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Trial opens for Las Vegas robbery suspect who was once freed

Updated December 11, 2018 - 6:07 pm

Brian Wright, the alleged mastermind of a series of jewelry store heists who walked free because of mistakes by federal prosecutors, declared Tuesday that the government had manufactured evidence against him.

“I’m innocent,” he told jurors, acting as his own attorney at the start of his second trial on conspiracy and robbery charges. “This case is so ridiculous.”

After Wright walked free in 2016, prosecutors alleged that he went back to his old ways and organized two more holdups within months.

Wright fumbled slightly during his opening statement Tuesday after prosecutors objected to the style of his argument before saying that the FBI agent who investigated him “has a vendetta against me.”

He paused and asked, “I can’t tell none of the truth?” before accusing the prosecutor of lying in her opening statement.

In 2016, the government had failed to turn over key evidence to Wright until the morning of his trial in a series of 2014 heists.

On Tuesday, Assistant U.S. Attorney Alexandra Michael told jurors that Wright had planned two more jewelry store armed robberies from January 2017.

“He thought he could commit these robberies and still keep his hands clean,” Michael said. “But he thought wrong.”

The prosecutor pointed to fingerprint evidence and cellphone records that tied Wright to a holdup at Jared The Galleria of Jewelry on North Rainbow Boulevard and at MJ Christensen Diamonds on West Charleston Boulevard. Both times, he had communicated with the gunmen moments before, while he kept an eye out for authorities, the prosecutor said.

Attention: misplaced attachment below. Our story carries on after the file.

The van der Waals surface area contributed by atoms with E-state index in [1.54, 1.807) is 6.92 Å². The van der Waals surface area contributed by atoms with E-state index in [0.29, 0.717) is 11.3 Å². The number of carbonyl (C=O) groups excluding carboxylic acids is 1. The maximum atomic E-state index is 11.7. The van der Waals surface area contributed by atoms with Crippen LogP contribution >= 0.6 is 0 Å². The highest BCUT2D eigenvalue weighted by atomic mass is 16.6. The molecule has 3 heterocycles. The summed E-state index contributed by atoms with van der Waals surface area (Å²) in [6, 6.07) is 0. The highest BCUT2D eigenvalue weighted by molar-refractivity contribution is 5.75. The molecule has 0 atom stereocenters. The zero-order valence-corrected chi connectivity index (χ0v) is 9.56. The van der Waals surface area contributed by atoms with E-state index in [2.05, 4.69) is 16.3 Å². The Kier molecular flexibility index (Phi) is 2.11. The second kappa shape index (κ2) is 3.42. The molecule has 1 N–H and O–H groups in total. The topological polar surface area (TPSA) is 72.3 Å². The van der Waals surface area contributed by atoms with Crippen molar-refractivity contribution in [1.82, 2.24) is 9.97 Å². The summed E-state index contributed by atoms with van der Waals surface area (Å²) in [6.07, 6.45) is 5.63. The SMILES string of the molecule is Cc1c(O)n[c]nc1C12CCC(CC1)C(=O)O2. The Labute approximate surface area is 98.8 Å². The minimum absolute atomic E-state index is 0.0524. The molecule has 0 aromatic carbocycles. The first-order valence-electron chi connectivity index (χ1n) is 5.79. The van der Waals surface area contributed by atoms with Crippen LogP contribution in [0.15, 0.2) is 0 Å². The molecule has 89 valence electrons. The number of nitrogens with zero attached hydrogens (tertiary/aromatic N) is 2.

Others in the case have pleaded guilty and are expected to testify against Wright during the trial scheduled to carry into next week. Wright argued that their cooperation was part of the conspiracy against him.

“All the people that committed these robberies have been either threatened by the government with life in prison,” he said, or named him in order to receive a reduced sentence. “Some of these people I don’t even know.”

Wright’s brief opening statement ended with him reiterating that authorities wanted revenge against him.

“That’s the evidence you’re going to see during the trial,” he said. “Manufactured evidence.”

More than $1.1 million in merchandise was stolen from Jared’s and two other jewelry stores in a 2014 robbery spree prosecutors had tied to Wright. Jared’s lost $319,322 in jewelry in 2014 and another $891,493 in the 2017 robbery.

Wright’s method of operation in 2014, according to prosecutors, matched his actions in 2017: He recruited gunmen and getaway drivers to carry out the robberies. He usually would be in the area and would collect the stolen goods, prosecutors alleged.

Wright could have faced about 100 years in prison had he been convicted in the 2014 robberies, but on the first day of his trial in April 2016, U.S. District Judge Andrew Gordon chastised prosecutors for not sharing their lists of witnesses and exhibits with Wright until that morning. Prosecutors struck a deal with Wright, allowing him to plead guilty to a gun possession charge in return for dismissal of the more serious robbery counts.

Contact David Ferrara at dferrara@reviewjournal.com or 702-380-1039. Find @randompoker on Twitter.

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